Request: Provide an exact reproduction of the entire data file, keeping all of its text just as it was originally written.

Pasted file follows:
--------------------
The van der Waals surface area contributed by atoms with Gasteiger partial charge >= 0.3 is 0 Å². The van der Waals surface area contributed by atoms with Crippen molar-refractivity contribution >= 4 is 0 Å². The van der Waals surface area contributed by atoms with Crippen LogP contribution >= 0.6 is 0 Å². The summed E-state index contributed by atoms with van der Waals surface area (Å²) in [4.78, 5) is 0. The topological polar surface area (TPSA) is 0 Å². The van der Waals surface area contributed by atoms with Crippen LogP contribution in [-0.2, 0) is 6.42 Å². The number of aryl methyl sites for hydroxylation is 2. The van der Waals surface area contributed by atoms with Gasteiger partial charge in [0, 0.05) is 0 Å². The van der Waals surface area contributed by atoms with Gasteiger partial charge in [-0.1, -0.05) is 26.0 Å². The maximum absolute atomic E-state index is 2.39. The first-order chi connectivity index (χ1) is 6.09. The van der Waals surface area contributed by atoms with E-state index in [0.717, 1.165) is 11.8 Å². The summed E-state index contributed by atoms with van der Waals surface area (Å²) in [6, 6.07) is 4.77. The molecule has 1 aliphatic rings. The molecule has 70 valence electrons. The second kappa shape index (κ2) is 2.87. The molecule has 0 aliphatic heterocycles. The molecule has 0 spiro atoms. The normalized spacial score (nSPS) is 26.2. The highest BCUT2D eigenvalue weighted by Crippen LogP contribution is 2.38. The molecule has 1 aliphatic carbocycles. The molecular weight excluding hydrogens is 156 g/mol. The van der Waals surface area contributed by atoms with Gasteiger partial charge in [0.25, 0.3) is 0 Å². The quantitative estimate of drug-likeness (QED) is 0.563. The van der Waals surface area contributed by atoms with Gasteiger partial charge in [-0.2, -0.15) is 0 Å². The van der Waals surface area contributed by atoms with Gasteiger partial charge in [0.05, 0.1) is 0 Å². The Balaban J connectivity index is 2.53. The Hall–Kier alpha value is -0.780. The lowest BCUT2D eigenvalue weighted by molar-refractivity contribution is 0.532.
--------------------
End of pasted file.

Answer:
The van der Waals surface area contributed by atoms with Gasteiger partial charge >= 0.3 is 0 Å². The van der Waals surface area contributed by atoms with Crippen molar-refractivity contribution >= 4 is 0 Å². The van der Waals surface area contributed by atoms with Crippen LogP contribution >= 0.6 is 0 Å². The summed E-state index contributed by atoms with van der Waals surface area (Å²) in [4.78, 5) is 0. The topological polar surface area (TPSA) is 0 Å². The van der Waals surface area contributed by atoms with Crippen LogP contribution in [-0.2, 0) is 6.42 Å². The number of aryl methyl sites for hydroxylation is 2. The van der Waals surface area contributed by atoms with Gasteiger partial charge in [0, 0.05) is 0 Å². The van der Waals surface area contributed by atoms with Gasteiger partial charge in [-0.1, -0.05) is 26.0 Å². The maximum absolute atomic E-state index is 2.39. The first-order chi connectivity index (χ1) is 6.09. The van der Waals surface area contributed by atoms with E-state index in [0.717, 1.165) is 11.8 Å². The summed E-state index contributed by atoms with van der Waals surface area (Å²) in [6, 6.07) is 4.77. The molecule has 1 aliphatic rings. The molecule has 70 valence electrons. The second kappa shape index (κ2) is 2.87. The molecule has 0 aliphatic heterocycles. The molecule has 0 spiro atoms. The normalized spacial score (nSPS) is 26.2. The highest BCUT2D eigenvalue weighted by Crippen LogP contribution is 2.38. The molecule has 1 aliphatic carbocycles. The molecular weight excluding hydrogens is 156 g/mol. The van der Waals surface area contributed by atoms with Gasteiger partial charge in [0.25, 0.3) is 0 Å². The quantitative estimate of drug-likeness (QED) is 0.563. The van der Waals surface area contributed by atoms with Gasteiger partial charge in [-0.2, -0.15) is 0 Å². The van der Waals surface area contributed by atoms with Gasteiger partial charge in [0.05, 0.1) is 0 Å². The Balaban J connectivity index is 2.53. The Hall–Kier alpha value is -0.780. The lowest BCUT2D eigenvalue weighted by molar-refractivity contribution is 0.532.